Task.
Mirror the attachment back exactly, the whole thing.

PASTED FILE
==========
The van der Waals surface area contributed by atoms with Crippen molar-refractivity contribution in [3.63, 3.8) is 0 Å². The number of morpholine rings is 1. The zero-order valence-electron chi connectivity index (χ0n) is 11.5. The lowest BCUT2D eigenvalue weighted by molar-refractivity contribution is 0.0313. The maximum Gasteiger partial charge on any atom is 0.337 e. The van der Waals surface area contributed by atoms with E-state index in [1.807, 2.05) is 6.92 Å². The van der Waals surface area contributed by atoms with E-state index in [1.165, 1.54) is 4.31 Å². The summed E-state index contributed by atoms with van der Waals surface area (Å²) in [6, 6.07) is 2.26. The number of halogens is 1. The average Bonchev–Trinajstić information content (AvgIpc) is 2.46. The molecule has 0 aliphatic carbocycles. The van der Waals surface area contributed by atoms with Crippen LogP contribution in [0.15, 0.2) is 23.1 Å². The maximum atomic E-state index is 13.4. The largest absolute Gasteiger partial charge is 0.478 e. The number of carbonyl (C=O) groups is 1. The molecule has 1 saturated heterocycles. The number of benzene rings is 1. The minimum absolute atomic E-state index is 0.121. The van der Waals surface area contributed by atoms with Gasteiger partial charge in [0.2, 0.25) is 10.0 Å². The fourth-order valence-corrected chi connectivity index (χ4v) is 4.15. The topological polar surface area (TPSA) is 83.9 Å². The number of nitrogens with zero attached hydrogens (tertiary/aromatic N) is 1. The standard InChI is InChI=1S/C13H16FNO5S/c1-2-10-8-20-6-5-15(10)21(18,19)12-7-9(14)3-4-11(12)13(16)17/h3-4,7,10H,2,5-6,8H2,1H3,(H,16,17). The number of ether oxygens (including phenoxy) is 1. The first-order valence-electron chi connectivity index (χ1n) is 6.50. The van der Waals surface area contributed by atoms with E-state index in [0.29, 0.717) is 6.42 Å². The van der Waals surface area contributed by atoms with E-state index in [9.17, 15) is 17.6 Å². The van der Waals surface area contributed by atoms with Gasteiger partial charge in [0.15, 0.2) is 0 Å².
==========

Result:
The van der Waals surface area contributed by atoms with Crippen molar-refractivity contribution in [3.63, 3.8) is 0 Å². The number of morpholine rings is 1. The zero-order valence-electron chi connectivity index (χ0n) is 11.5. The lowest BCUT2D eigenvalue weighted by molar-refractivity contribution is 0.0313. The maximum Gasteiger partial charge on any atom is 0.337 e. The van der Waals surface area contributed by atoms with E-state index in [1.807, 2.05) is 6.92 Å². The van der Waals surface area contributed by atoms with E-state index in [1.165, 1.54) is 4.31 Å². The summed E-state index contributed by atoms with van der Waals surface area (Å²) in [6, 6.07) is 2.26. The number of halogens is 1. The average Bonchev–Trinajstić information content (AvgIpc) is 2.46. The molecule has 0 aliphatic carbocycles. The van der Waals surface area contributed by atoms with Crippen LogP contribution in [0.15, 0.2) is 23.1 Å². The maximum atomic E-state index is 13.4. The largest absolute Gasteiger partial charge is 0.478 e. The number of carbonyl (C=O) groups is 1. The molecule has 1 saturated heterocycles. The number of benzene rings is 1. The minimum absolute atomic E-state index is 0.121. The van der Waals surface area contributed by atoms with Gasteiger partial charge in [0.2, 0.25) is 10.0 Å². The fourth-order valence-corrected chi connectivity index (χ4v) is 4.15. The topological polar surface area (TPSA) is 83.9 Å². The number of nitrogens with zero attached hydrogens (tertiary/aromatic N) is 1. The standard InChI is InChI=1S/C13H16FNO5S/c1-2-10-8-20-6-5-15(10)21(18,19)12-7-9(14)3-4-11(12)13(16)17/h3-4,7,10H,2,5-6,8H2,1H3,(H,16,17). The number of ether oxygens (including phenoxy) is 1. The first-order valence-electron chi connectivity index (χ1n) is 6.50. The van der Waals surface area contributed by atoms with E-state index in [0.29, 0.717) is 6.42 Å². The van der Waals surface area contributed by atoms with E-state index in [9.17, 15) is 17.6 Å². The van der Waals surface area contributed by atoms with Gasteiger partial charge in [0.15, 0.2) is 0 Å².